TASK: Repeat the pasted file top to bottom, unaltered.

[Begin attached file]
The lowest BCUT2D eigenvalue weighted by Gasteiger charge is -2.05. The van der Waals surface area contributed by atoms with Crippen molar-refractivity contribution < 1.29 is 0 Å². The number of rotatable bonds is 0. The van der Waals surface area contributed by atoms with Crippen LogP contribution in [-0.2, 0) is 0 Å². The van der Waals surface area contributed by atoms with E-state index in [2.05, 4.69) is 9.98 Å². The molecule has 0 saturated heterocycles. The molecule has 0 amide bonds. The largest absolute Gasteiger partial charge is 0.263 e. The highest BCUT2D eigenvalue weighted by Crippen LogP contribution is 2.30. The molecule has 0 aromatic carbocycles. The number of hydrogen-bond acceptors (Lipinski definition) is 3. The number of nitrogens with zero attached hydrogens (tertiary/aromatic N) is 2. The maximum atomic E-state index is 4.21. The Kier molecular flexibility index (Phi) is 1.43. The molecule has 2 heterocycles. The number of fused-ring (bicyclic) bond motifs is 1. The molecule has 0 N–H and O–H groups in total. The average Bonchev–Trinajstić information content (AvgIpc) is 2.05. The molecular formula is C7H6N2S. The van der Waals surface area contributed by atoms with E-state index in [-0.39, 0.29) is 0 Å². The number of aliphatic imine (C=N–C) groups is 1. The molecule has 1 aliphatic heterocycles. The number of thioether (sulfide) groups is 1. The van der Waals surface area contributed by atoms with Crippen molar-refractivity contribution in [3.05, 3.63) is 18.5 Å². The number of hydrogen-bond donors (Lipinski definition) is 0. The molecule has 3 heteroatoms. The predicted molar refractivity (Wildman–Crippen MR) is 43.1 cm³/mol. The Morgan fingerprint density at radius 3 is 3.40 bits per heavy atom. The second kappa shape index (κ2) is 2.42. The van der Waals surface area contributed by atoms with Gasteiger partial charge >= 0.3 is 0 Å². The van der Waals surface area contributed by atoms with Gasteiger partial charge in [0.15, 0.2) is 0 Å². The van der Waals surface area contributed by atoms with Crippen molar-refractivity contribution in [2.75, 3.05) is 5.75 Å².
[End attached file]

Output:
The lowest BCUT2D eigenvalue weighted by Gasteiger charge is -2.05. The van der Waals surface area contributed by atoms with Crippen molar-refractivity contribution < 1.29 is 0 Å². The number of rotatable bonds is 0. The van der Waals surface area contributed by atoms with Crippen LogP contribution in [-0.2, 0) is 0 Å². The van der Waals surface area contributed by atoms with E-state index in [2.05, 4.69) is 9.98 Å². The molecule has 0 saturated heterocycles. The molecule has 0 amide bonds. The largest absolute Gasteiger partial charge is 0.263 e. The highest BCUT2D eigenvalue weighted by Crippen LogP contribution is 2.30. The molecule has 0 aromatic carbocycles. The number of hydrogen-bond acceptors (Lipinski definition) is 3. The number of nitrogens with zero attached hydrogens (tertiary/aromatic N) is 2. The maximum atomic E-state index is 4.21. The Kier molecular flexibility index (Phi) is 1.43. The molecule has 2 heterocycles. The number of fused-ring (bicyclic) bond motifs is 1. The molecule has 0 N–H and O–H groups in total. The average Bonchev–Trinajstić information content (AvgIpc) is 2.05. The molecular formula is C7H6N2S. The van der Waals surface area contributed by atoms with E-state index in [-0.39, 0.29) is 0 Å². The number of aliphatic imine (C=N–C) groups is 1. The molecule has 1 aliphatic heterocycles. The number of thioether (sulfide) groups is 1. The van der Waals surface area contributed by atoms with Crippen molar-refractivity contribution in [3.05, 3.63) is 18.5 Å². The number of hydrogen-bond donors (Lipinski definition) is 0. The molecule has 3 heteroatoms. The predicted molar refractivity (Wildman–Crippen MR) is 43.1 cm³/mol. The Morgan fingerprint density at radius 3 is 3.40 bits per heavy atom. The second kappa shape index (κ2) is 2.42. The van der Waals surface area contributed by atoms with Gasteiger partial charge >= 0.3 is 0 Å². The van der Waals surface area contributed by atoms with Gasteiger partial charge in [0.15, 0.2) is 0 Å². The van der Waals surface area contributed by atoms with Crippen molar-refractivity contribution in [2.75, 3.05) is 5.75 Å².